Many of you reading this magazine are entrepreneurs, which means you are achievers. You know how to get things done. But even successful achievers wonder “Why is that entrepreneur experiencing so much more success than I am when he or she is not any more skilled?”
The difference lies in your mindset — how you think about your business. Below are four key mindsets of highly successful entrepreneurs. Spend time developing these indicators, and you will become a high achiever as well.
High achievers process and implement change at a very rapid pace.
If your company is going to succeed, you must be ready to adapt. Successful, value-based change works best when it is planned. Once you have decided the direction you want to take, don’t be afraid to launch yourself headfirst into that change.
Many other changes are unplanned, so as an entrepreneur, you must develop an ability to roll with the punches. Stay committed to your vision and plan, but be ready at any time to adapt based on circumstances. Flexibility is an undervalued trait, but a fantastic way to demonstrate your willingness to do what’s necessary to push through to the next level.
High achievers know how to manage risk effectively, so they’re not afraid to take risks.
In order to manage risk, you actually have to take risks. Because high achievers are so accomplished at managing the possible effects of their actions, they are willing and able to take more risks than everybody else.
Here’s a helpful grid through which you can view risk. Calculate the best and worst possible results of a proposed course of action. If you can tolerate a bad result, move ahead with the risk — the possible good outweighs the potential bad. If you cannot accept the bad result, don’t take the chance — the risk is too great.
The end result usually falls somewhere in between the best and worst options, but high achievers are quick to decide if they can tolerate the worst. The more you practice this method, the more you will develop your sense for acceptable risk.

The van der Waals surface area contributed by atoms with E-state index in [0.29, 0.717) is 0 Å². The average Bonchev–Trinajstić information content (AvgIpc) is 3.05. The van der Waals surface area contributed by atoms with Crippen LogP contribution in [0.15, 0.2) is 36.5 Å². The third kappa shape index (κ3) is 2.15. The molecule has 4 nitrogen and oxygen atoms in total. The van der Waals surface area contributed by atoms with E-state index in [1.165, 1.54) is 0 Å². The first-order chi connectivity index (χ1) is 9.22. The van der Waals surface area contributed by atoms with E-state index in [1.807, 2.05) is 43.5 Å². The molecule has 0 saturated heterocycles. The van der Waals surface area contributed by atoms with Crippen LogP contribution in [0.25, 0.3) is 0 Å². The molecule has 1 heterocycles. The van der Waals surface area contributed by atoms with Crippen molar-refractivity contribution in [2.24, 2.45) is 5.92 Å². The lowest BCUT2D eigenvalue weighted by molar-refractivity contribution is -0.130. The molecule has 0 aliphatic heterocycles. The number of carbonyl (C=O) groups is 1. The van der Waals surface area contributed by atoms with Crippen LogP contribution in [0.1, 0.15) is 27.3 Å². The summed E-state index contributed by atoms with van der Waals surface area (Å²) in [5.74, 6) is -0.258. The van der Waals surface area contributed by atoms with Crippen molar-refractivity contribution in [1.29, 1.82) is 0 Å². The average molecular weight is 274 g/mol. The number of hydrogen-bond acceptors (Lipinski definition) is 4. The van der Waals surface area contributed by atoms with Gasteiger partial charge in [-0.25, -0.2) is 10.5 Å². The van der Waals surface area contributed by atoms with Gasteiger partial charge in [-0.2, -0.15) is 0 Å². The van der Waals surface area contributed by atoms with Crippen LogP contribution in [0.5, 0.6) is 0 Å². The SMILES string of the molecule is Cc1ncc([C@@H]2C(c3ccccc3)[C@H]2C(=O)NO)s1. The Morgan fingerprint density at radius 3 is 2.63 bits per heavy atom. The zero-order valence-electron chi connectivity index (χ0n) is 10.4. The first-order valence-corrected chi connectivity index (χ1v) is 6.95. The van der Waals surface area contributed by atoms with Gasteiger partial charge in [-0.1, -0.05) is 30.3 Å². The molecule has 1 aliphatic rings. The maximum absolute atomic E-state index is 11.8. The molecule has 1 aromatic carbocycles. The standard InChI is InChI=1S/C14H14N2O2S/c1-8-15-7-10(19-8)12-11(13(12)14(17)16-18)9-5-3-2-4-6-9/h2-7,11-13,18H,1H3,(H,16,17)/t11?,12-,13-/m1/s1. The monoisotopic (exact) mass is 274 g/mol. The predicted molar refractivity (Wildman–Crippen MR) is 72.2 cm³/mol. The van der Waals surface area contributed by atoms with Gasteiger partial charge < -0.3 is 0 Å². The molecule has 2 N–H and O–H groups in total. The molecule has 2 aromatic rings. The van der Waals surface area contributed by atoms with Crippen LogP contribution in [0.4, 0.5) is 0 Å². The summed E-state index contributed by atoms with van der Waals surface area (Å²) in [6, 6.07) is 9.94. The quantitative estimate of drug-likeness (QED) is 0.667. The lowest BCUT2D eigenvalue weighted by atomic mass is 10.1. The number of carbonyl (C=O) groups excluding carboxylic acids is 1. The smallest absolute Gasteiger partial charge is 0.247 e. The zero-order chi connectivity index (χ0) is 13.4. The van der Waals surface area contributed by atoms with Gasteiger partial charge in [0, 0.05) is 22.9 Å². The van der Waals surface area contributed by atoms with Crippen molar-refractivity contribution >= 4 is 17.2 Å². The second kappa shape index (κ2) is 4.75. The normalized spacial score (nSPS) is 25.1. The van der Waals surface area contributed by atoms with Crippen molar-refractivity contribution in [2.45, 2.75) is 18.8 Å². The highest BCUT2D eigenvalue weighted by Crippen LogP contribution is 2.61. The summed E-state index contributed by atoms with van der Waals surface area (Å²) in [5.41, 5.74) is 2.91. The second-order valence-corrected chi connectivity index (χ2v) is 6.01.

High achievers know how to effectively leverage resources.
High achievers have learned the best and highest use of their time, talent and resources. The idea is to perform the tasks that only you are qualified to do while you make use of your teams and resources to take care of the rest. If you’re the CEO of your organization, you’re setting the vision, creating the strategic plan and building relationships. Hire team members who can answer the phone, keep the books and carry out your plan.
High achievers know who they are, where they’re going and how they want to get there, so they can make decisions more quickly.
Many entrepreneurs are equally talented in terms of the knowledge specific to their industry — financial services, health care, construction, etc. One financial advisor, for example, may have 20 high-net-worth clients, while another has 100 of the same type of clients. Both advisors know how to handle such clients and are skilled in strategies that increase their clients’ wealth (and their own). The second advisor just knows how to attract more clients at a quicker rate. His advantage is in the speed with which he operates because of his certainty in what he’s trying to do.
So here’s the question:
When you look at highly successful entrepreneurs, what differences do you see between them and you? These four characteristics might be the answer.
Are you willing to take change quickly and take managed risks? Are you leveraging your resources in the best way? Are you sure about who you are so you can you make decisions quickly?
In the end, your results will only change when your behaviors change, and your behaviors will only change when your beliefs change. Focus on these fundamentals and they will be difference makers for you.
Travis Chaney is the CEO of Dynamic Directions (www.dynamicdirections-d2.com), a coaching and consulting firm in Owensboro. He also co-founded Inner Circle Entrepreneur (www.innercircleleader.com) to provide coaching to successful entrepreneurs, and is the co-founder of Kids Football League (www.kidsfootballleague.com) in Owensboro.